Fluorescence Microscopy and the Iceblink’s Versatility: Refractive Index Calculations of the Mounting Medium via Dispersion Measurements

Fluorescence microscopy is a powerful imaging technique that allows you to visualize and study biological samples at the cellular and molecular levels. The technique relies on the use of fluorescent probes, which are molecules that emit light when excited by a specific wavelength. These probes can be attached to specific molecules or structures within a cell, allowing them to be selectively visualized and studied. 

The enhancement of fluorescence image quality through meticulous slide preparation entails the adoption of numerous common steps, such as high numerical aperture lenses, low background staining protocols, or high-quality glass. Another critical component in this preparation process is the mounting medium, which assumes a pivotal role within this technique. 

The mounting medium is a chemical substance that is used to seal the sample between the slide and the coverslip, preventing the sample from drying out and preserving its structure. It must be transparent, colourless, compatible with fluorescence probes, and with a precisely aligned refractive index. 

Valeria Piazza et al., from “Centro de Investigaciones en Óptica” and “Universidad de Guanajuato” in México, show us in their paper “3,3′-thiodipropanol as a versatile refractive index-matching mounting medium for fluorescence microscopy” the importance of the refractive index property for choosing the right mounting medium and how they use Iceblink Supercontinuum for its obtention.  


Exploring Refractive Index and Dispersion Curve with Iceblink Supercontinuum 

The refractive index is a measure of how much a material bends light as it passes through it. Regarding the mounting media, the refractive index is critical because it affects the resolution and contrast of the microscope by minimizing optical aberrations. 

A relevant facet to consider is that the refractive index of a material varies with the wavelength, and this variation is called dispersion. Because of this dependence, they considered it critical to select one light source which could measure in different wavelengths of the spectrum: FYLA’s Iceblink Supercontinuum 


Figure 1: Experimental data points and Cauchy fitting for the dispersion curve of different materials

The primary objective was to determine the dispersion curve of different materials to study their different refractive index. The dispersion curve is a mathematical function that describes how the refractive index of a material changes with respect to the wavelength. The curve can be approximated using a mathematical equation, such as Cauchy’s dispersion equation, as illustrated in Figure 1. 

Indeed, Iceblink occupies a pivotal role in this pursuit. FYLA’s Supercontinuum laser covers a broad spectral range, which is useful for measuring the refractive index dispersion curve of the materials over a wide range of wavelengths 

This specific study, (using a previous version of the Iceblink), allowed the creation of the dispersion curve measuring seven data points in the range of 500-680 nm in increments of 30 nm. The 590 nm point was replaced with 589 nm since it approximates the sodium line conventionally used for refractive Index reporting.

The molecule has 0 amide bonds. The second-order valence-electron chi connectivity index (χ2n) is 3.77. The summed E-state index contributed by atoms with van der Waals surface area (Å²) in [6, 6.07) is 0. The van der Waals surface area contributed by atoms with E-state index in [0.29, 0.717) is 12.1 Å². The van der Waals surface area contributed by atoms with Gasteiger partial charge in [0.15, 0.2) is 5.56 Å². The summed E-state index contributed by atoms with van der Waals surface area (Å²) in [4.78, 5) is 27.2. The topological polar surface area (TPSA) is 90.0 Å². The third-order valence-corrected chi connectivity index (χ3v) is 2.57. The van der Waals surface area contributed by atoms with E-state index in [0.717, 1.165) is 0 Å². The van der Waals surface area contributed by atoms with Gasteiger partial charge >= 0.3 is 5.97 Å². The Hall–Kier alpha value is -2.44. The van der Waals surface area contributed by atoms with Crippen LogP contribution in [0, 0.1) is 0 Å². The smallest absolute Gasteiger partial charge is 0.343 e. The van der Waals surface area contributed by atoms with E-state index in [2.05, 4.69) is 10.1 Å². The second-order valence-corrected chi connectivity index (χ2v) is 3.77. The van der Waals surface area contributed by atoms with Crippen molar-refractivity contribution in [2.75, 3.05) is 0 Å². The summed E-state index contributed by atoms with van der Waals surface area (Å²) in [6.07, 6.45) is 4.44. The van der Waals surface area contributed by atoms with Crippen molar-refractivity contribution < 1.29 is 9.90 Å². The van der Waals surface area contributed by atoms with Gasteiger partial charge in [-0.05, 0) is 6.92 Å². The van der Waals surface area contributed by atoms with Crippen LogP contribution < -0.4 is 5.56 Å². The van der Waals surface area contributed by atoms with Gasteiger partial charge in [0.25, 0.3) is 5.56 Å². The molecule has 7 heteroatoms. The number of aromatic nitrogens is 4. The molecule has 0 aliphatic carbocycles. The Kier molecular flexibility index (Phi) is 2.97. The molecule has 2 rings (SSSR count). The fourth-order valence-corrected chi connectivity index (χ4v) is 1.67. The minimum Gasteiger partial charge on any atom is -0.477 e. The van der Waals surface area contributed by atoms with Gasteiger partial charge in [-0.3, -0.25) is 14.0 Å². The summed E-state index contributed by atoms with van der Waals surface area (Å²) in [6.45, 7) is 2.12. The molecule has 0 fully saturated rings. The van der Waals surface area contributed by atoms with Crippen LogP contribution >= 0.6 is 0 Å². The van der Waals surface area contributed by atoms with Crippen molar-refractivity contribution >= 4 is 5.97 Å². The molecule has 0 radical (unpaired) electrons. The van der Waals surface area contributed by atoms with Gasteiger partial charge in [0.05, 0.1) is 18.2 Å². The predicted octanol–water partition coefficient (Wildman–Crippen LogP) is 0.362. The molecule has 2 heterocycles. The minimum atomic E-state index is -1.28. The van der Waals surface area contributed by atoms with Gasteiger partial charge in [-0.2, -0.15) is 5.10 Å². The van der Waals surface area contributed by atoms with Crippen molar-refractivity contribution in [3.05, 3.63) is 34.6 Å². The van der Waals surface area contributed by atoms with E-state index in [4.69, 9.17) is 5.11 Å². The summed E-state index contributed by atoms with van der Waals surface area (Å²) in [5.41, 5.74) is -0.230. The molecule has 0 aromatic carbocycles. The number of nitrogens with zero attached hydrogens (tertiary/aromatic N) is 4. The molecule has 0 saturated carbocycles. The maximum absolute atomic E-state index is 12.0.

General Advantages of Iceblink Supercontinuum in Fluorescence Microscopy and Related Applications

The White Light Laser Iceblink is characterized by its spectral range from 450nm to 2300nm, covering both the visible and near-infrared regions. This feature is of immense value in fluorescence microscopy due to its exceptional versatility. Unlike Single-Wavelength lasers, the Iceblink’s ability to cover different excitation wavelengths allows the optimum selection of fluorophores with different absorption and emission properties and allows it to be used in a wide range of applications.  

Briefly, this versatility has several advantages: 

  • Fluorescent Marker Selection: Iceblink makes it possible to excite a variety of fluorophores, each with a unique emission spectrum. This is critical for studying multiple components within a biological sample and for advanced research in cellular and molecular biology. 
  • Specific Labelling: By selecting the most appropriate fluorophore for the sample and experiment, specific and precise labelling of cellular structures and components is achieved. This improves the quality and accuracy of the resulting images. 
  • Application Flexibility: The broad spectral range of Iceblink provides flexibility for a variety of applications. It’s easier to see how Iceblink can be used for Dispersion Measurements and that could be employed as a light source for the Fluorescence Microscopy itself. 

In addition to its versatile spectral range, Iceblink has the following features that contribute to its effectiveness in fluorescence microscopy and related applications. 

  • Total Power: With an output of > 3W, the laser generates sufficient intensity for strong and detectable fluorescence signals. 
  • Visible Power: With > 150 mW of visible power, the laser optimally excites fluorophores that emit in this critical region. 
  • Pulse Width: The laser emits light pulses of < 10 ps, enabling high-resolution temporal imaging of dynamic cellular events. 
  • Power Stability: Its exceptional stability, with variations of < 0.5% (std. dev.), ensures consistent and reproducible measurements. 

The combination of these features makes the Iceblink laser an indispensable tool for adding to your setup.